Of late, conservatives, and the GOP in particular, has struggled more than usual.

 

This is not a product of a hostile media – though conservatives do have far fewer media allies than progressives. It is not a product of IRS and related government suppression of conservatives – though that is appallingly anti-Constitutional and an abuse of power. It is not the result of their failure to reach out to minority groups – though their efforts have been less than effective. It isn’t even the result of the great appeal of progressive arguments – they’re not markedly superior to conservative ones. All of these may be factors, but they’re minor factors.

 

The main problem is that conservatives suffer from big tent syndrome. I don’t mean here that conservatism is a big tent, but that there are four or five different types of conservative. These have conflicting goals and priorities. They have incompatible philosophies. For these reason, conservatives have been unable to select compelling national candidates; conservatives have been unable to articulate a clear point of view; conservatives have fought nasty and personal battles among themselves – that are, at times, as beyond the pale as anything progressives are able to throw at them; conservatives have singularly lacked the ability to unite around their common ground. And most importantly, conservative voters have faced the choice of voting for what they see as the lesser of two evils, or staying home.

 

I personally believe the GOP will continue to founder until it decides what it truly is. I notice that progressives have the same problem on paper – progressive subgroups want mutually exclusive policies – but when it comes to campaigns, they don’t seem to suffer from the same effect. Read the rest of this entry »

 

The PC(USA)’s elephant


Underlying most of the unresolved questions I raised about the PC(USA)’s decisions on Israelis and Palestinians, there is a larger question.

It is the single largest source of contention – and it is one Presbyterians commissioners to the 221st General Assembly should have to conclusively answer yes or no if their views are to be taken seriously.

Should there be a Jewish state?

I don’t mean a state perhaps called Israel.

I’m not even asking about the two state solution – which is up for debate at this year’s GA.

The fact is, some people within the PC(USA) argued for a two state solution that meant one Jew-free state of Palestine, and one multi-ethnic, multi-religious state with a Jewish minority. (That is the NET EFFECT of the disparate demands made on Israel by various PC(USA) GA’s and interest groups.)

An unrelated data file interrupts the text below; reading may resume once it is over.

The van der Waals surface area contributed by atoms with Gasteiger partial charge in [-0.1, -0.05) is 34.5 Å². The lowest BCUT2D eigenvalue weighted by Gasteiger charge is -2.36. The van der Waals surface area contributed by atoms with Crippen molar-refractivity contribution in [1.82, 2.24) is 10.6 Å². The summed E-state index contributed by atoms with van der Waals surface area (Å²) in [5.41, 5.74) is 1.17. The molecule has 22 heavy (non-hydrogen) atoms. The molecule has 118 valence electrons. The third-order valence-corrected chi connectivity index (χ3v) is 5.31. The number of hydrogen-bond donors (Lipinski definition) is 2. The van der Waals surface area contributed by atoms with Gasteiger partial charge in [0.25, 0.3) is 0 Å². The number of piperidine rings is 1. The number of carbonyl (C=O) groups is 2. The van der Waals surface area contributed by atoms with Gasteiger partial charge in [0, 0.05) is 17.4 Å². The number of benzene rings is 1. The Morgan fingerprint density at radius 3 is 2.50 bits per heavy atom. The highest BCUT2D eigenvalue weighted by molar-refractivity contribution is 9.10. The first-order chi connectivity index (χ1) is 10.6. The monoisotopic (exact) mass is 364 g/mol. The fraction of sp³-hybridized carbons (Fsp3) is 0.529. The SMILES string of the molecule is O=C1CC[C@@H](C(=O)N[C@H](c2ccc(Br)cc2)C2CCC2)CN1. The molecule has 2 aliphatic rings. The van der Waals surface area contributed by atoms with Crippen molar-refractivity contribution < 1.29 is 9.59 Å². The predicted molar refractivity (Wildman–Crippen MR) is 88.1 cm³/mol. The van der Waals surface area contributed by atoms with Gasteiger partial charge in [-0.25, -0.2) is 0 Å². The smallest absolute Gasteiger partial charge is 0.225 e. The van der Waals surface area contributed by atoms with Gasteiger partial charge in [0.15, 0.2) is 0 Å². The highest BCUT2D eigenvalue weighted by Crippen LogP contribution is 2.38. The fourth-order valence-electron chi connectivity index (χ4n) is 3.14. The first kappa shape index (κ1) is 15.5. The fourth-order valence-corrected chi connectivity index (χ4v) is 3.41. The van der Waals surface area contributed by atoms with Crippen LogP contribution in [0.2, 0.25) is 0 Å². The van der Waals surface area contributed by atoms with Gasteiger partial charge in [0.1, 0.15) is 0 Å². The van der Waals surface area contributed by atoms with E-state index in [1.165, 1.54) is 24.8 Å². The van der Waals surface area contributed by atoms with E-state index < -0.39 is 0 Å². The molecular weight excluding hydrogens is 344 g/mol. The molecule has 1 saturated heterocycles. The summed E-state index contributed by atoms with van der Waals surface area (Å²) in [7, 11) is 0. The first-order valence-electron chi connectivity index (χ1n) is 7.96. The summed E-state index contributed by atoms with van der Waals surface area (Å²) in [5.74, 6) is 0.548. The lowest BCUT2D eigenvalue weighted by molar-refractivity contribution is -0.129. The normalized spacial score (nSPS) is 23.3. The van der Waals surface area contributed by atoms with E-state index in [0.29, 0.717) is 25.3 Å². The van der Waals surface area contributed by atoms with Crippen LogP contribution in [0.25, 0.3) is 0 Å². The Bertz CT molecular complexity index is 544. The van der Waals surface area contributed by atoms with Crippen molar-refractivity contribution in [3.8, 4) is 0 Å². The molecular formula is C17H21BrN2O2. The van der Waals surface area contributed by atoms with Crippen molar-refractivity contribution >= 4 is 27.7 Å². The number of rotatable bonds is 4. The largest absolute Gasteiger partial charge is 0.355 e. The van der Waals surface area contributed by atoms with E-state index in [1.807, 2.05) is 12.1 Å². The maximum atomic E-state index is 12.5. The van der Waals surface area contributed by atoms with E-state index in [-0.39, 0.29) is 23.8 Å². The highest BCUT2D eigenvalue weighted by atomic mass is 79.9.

It occurs to me that this question is the PC(USA)’s elephant in the room when it comes to Middle East policy.


When it comes to Presbyterian Middle East policy decisions, not much changes.

Sure, faces and names change: since the 2004 divestment decision, the PC(USA) has a different stated clerk, a different moderator of the General Assembly, a different executive director of the Presbyterian Mission Agency – in fact, in 2004, the PMA was called the General Assembly Council (GAC) – then it was the General Assembly Mission Council (GAMC), a different coordinator for the Advisory Council for Social Witness Policy (ACSWP), different members for these committees or boards.

Sure, specific emphases change to reflect both facts on the ground in the Middle East and advocacy trends and fashions.

But the central issues remain the same. Indeed the concerns, problems, emphases, and thrusts of PC(USA) policy – especially on Israel and Palestine – has not changed one bit in all the time I’ve observed it. No General Assembly has altered this. (Arguably, the 216th General Assembly in Birmingham in 2006 intended to do so; but if that was its intent – as I believe can be clearly demonstrated – it failed to give its actions enough force make a difference. Among other things, there were no consequences for committees, agencies, networks, employees of the PC(USA) failures to comply with GA instructions.)

The takeaway here: when it comes to PC(USA) Middle East policy decisions, we are in essentially the same place at the beginning of the 2004 General Assembly. Ten years of polity wrangling, of excessive spin, of cosmetic adjustments, of argument – in some rare cases, reasoned argument, have still left the same basic problems and questions unanswered in any meaningful or satisfactory way. Read the rest of this entry »

It’s That Time Again


In even numbered years in spring, I find myself getting sucked in to all the drama which is the PC(USA)’s General Assembly. This year, it is slated to take place in Detroit from June 14 through June 21.

To get an idea of both the ‘official’ tasks and scheduled activites, check out the docket and schedule. As in past years, specific business items can be found on the pc-biz site. PC-Biz is the best place to follow the items commissioners will consider.